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Genetics and Genomics
In every growing cell, the DNA replication and transcription machineries are routinely in conflict with each other. Replication-transcription conflicts have various negative outcomes, including slowing of DNA replication forks, and breaks in the DNA. Survival, despite the existence of conflicts, depends on essential conflict resolution factors that all organisms harbor. In this seminar, I will highlight some of the new insights we have gained regarding the multi-faceted effects of these encounters on key parameters of cellular function.
Our research is aimed at understanding the development and evolution of the nervous system. We focus on the visual system of insects, particularly at the level of how cell fates are specified. Changes to the number and types of neurons animals produce can be adaptive, allowing for expanded color vision in butterflies or providing more sensitive target detection for male flies that chase their mates.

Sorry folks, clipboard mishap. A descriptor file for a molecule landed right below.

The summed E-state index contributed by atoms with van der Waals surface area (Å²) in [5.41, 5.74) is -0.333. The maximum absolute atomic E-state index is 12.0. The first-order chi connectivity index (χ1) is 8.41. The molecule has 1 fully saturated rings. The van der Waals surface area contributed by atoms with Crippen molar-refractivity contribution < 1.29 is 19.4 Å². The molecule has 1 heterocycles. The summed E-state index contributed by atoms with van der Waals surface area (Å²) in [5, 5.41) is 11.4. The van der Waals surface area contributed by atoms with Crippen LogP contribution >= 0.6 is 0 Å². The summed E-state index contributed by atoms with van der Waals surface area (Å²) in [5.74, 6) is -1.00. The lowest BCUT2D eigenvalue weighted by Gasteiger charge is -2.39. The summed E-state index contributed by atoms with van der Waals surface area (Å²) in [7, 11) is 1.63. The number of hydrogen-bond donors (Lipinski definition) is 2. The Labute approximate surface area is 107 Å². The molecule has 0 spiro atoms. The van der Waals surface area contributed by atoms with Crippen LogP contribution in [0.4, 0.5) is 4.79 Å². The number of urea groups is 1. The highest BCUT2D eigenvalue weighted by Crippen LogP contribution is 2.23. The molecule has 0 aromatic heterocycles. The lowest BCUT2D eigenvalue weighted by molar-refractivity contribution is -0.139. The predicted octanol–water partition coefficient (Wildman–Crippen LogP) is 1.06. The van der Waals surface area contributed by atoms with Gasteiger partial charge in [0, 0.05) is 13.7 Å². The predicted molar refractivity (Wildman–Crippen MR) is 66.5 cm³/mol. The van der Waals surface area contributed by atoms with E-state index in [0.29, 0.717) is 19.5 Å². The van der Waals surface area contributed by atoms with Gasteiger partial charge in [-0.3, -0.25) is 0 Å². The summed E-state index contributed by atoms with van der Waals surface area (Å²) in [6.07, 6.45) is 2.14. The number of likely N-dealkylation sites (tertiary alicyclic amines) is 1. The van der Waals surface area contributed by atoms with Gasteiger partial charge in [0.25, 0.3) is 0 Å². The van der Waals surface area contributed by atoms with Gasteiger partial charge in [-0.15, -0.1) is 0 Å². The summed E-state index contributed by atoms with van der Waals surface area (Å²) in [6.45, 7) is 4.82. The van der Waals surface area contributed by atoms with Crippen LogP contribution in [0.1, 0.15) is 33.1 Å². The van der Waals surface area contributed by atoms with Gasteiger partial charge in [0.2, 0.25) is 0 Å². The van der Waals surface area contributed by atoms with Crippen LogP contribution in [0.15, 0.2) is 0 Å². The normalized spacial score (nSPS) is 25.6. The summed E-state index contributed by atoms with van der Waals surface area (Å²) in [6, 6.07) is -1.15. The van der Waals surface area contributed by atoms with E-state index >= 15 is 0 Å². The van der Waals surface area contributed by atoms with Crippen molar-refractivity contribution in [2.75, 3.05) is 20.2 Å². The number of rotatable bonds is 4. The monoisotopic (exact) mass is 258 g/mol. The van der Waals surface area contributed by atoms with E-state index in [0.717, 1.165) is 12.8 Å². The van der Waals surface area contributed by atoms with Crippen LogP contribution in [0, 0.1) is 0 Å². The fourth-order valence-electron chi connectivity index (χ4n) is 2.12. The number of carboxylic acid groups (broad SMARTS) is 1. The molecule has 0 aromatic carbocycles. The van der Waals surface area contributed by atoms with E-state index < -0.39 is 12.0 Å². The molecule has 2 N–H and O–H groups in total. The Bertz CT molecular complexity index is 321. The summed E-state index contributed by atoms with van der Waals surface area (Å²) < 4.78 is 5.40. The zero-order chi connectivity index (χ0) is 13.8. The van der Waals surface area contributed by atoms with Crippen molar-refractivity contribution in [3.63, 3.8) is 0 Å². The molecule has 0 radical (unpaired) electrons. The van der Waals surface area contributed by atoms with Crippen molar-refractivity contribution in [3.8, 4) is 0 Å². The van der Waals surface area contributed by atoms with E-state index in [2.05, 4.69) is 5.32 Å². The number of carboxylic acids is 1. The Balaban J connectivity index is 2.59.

From agriculture to urbanization to invasive species, humans have created novel evolutionary challenges for organisms across the globe. Perhaps one of the most widespread of these challenges is climate change, which pushes organisms past their physiological limits and can result in population decline or local extinction. With the increasing ease of genome sequencing in natural populations, genetic variation associated with climate has been uncovered in a wide variety of systems.
Members of the Archaea (the third domain of life) that can produce methane are referred to as methanogens. These organisms are prevalent in a wide range of anoxic environments, including the human distal gut, and account for 75 to 80 percent of the annual methane emissions on our planet. Therefore methanogens have significant implications for climate science, biotechnology and even aspects of human health. Despite their importance, the physiology and evolution of methanogens is still poorly understood.
Asymmetric cell division is a fundamental mechanism to diversify cell fates. Adult stem cells often divide asymmetrically to generate one stem cell and one differentiating cell to maintain tissue homeostasis. Non-random sister chromatid segregation has been proposed as a potential mechanism utilized by stem cells to protect the genome from mutations or to confer distinct epigenetic information to daughter cells. However, the underlying mechanisms or the biological significance of such a phenomenon has never been directly demonstrated.